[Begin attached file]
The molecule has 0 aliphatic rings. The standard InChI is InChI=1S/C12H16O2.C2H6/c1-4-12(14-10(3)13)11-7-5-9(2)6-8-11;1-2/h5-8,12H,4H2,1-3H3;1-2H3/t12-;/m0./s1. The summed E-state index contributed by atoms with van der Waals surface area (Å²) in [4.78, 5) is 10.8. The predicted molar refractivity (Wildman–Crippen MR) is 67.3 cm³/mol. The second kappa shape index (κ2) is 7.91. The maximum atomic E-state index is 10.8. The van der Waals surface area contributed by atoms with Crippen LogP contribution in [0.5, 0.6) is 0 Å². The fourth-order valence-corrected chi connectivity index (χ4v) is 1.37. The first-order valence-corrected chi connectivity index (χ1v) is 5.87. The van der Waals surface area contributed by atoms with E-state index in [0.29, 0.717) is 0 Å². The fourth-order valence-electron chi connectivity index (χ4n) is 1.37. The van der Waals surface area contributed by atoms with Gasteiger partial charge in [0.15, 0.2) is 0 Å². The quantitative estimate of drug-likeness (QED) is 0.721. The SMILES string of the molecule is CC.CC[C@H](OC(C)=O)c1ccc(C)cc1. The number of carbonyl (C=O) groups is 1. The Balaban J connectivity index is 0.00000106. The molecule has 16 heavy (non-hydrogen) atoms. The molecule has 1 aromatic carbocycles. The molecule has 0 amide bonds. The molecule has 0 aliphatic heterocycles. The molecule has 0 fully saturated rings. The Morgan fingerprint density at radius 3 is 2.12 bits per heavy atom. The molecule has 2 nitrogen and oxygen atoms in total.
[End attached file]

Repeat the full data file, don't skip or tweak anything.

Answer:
The molecule has 0 aliphatic rings. The standard InChI is InChI=1S/C12H16O2.C2H6/c1-4-12(14-10(3)13)11-7-5-9(2)6-8-11;1-2/h5-8,12H,4H2,1-3H3;1-2H3/t12-;/m0./s1. The summed E-state index contributed by atoms with van der Waals surface area (Å²) in [4.78, 5) is 10.8. The predicted molar refractivity (Wildman–Crippen MR) is 67.3 cm³/mol. The second kappa shape index (κ2) is 7.91. The maximum atomic E-state index is 10.8. The van der Waals surface area contributed by atoms with Crippen LogP contribution in [0.5, 0.6) is 0 Å². The fourth-order valence-corrected chi connectivity index (χ4v) is 1.37. The first-order valence-corrected chi connectivity index (χ1v) is 5.87. The van der Waals surface area contributed by atoms with E-state index in [0.29, 0.717) is 0 Å². The fourth-order valence-electron chi connectivity index (χ4n) is 1.37. The van der Waals surface area contributed by atoms with Gasteiger partial charge in [0.15, 0.2) is 0 Å². The quantitative estimate of drug-likeness (QED) is 0.721. The SMILES string of the molecule is CC.CC[C@H](OC(C)=O)c1ccc(C)cc1. The number of carbonyl (C=O) groups is 1. The Balaban J connectivity index is 0.00000106. The molecule has 16 heavy (non-hydrogen) atoms. The molecule has 1 aromatic carbocycles. The molecule has 0 amide bonds. The molecule has 0 aliphatic heterocycles. The molecule has 0 fully saturated rings. The Morgan fingerprint density at radius 3 is 2.12 bits per heavy atom. The molecule has 2 nitrogen and oxygen atoms in total.